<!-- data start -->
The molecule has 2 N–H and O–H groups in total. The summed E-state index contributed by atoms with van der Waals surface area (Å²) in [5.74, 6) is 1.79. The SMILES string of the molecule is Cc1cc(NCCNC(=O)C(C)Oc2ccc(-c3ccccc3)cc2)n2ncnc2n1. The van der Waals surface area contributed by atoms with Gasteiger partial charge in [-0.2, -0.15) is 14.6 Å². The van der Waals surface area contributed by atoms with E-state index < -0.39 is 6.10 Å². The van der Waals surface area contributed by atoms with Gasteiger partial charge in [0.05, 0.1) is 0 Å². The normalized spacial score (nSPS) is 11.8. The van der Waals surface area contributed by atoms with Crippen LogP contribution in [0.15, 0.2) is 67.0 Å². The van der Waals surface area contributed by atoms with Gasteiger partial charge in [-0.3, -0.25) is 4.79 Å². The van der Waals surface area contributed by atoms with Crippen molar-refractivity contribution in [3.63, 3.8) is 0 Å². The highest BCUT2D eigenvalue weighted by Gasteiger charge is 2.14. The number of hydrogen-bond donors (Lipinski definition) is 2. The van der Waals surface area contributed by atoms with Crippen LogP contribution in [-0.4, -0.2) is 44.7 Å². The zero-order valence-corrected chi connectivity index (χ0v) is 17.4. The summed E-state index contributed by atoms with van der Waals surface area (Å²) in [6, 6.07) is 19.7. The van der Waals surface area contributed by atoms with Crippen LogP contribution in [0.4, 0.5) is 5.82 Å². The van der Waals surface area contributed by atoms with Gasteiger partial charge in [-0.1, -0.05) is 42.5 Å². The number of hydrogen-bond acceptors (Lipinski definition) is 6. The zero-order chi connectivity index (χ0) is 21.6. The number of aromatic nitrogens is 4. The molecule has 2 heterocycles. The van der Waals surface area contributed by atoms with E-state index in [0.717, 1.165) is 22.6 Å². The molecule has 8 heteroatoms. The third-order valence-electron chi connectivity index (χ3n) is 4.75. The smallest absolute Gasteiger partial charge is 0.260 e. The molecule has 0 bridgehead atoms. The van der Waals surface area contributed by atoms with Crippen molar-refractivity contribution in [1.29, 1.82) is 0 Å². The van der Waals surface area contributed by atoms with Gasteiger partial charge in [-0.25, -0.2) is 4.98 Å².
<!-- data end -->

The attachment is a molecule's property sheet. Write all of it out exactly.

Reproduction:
The molecule has 2 N–H and O–H groups in total. The summed E-state index contributed by atoms with van der Waals surface area (Å²) in [5.74, 6) is 1.79. The SMILES string of the molecule is Cc1cc(NCCNC(=O)C(C)Oc2ccc(-c3ccccc3)cc2)n2ncnc2n1. The van der Waals surface area contributed by atoms with Gasteiger partial charge in [-0.2, -0.15) is 14.6 Å². The van der Waals surface area contributed by atoms with E-state index < -0.39 is 6.10 Å². The van der Waals surface area contributed by atoms with Gasteiger partial charge in [0.05, 0.1) is 0 Å². The normalized spacial score (nSPS) is 11.8. The van der Waals surface area contributed by atoms with Crippen LogP contribution in [0.15, 0.2) is 67.0 Å². The van der Waals surface area contributed by atoms with Gasteiger partial charge in [-0.3, -0.25) is 4.79 Å². The van der Waals surface area contributed by atoms with Crippen molar-refractivity contribution in [3.63, 3.8) is 0 Å². The highest BCUT2D eigenvalue weighted by Gasteiger charge is 2.14. The number of hydrogen-bond donors (Lipinski definition) is 2. The van der Waals surface area contributed by atoms with Crippen LogP contribution in [-0.4, -0.2) is 44.7 Å². The zero-order valence-corrected chi connectivity index (χ0v) is 17.4. The summed E-state index contributed by atoms with van der Waals surface area (Å²) in [6, 6.07) is 19.7. The van der Waals surface area contributed by atoms with Crippen LogP contribution in [0.4, 0.5) is 5.82 Å². The van der Waals surface area contributed by atoms with Gasteiger partial charge in [-0.1, -0.05) is 42.5 Å². The number of hydrogen-bond acceptors (Lipinski definition) is 6. The zero-order chi connectivity index (χ0) is 21.6. The number of aromatic nitrogens is 4. The molecule has 2 heterocycles. The van der Waals surface area contributed by atoms with E-state index in [0.717, 1.165) is 22.6 Å². The molecule has 8 heteroatoms. The third-order valence-electron chi connectivity index (χ3n) is 4.75. The smallest absolute Gasteiger partial charge is 0.260 e. The molecule has 0 bridgehead atoms. The van der Waals surface area contributed by atoms with Crippen molar-refractivity contribution in [1.29, 1.82) is 0 Å². The van der Waals surface area contributed by atoms with Gasteiger partial charge in [-0.25, -0.2) is 4.98 Å².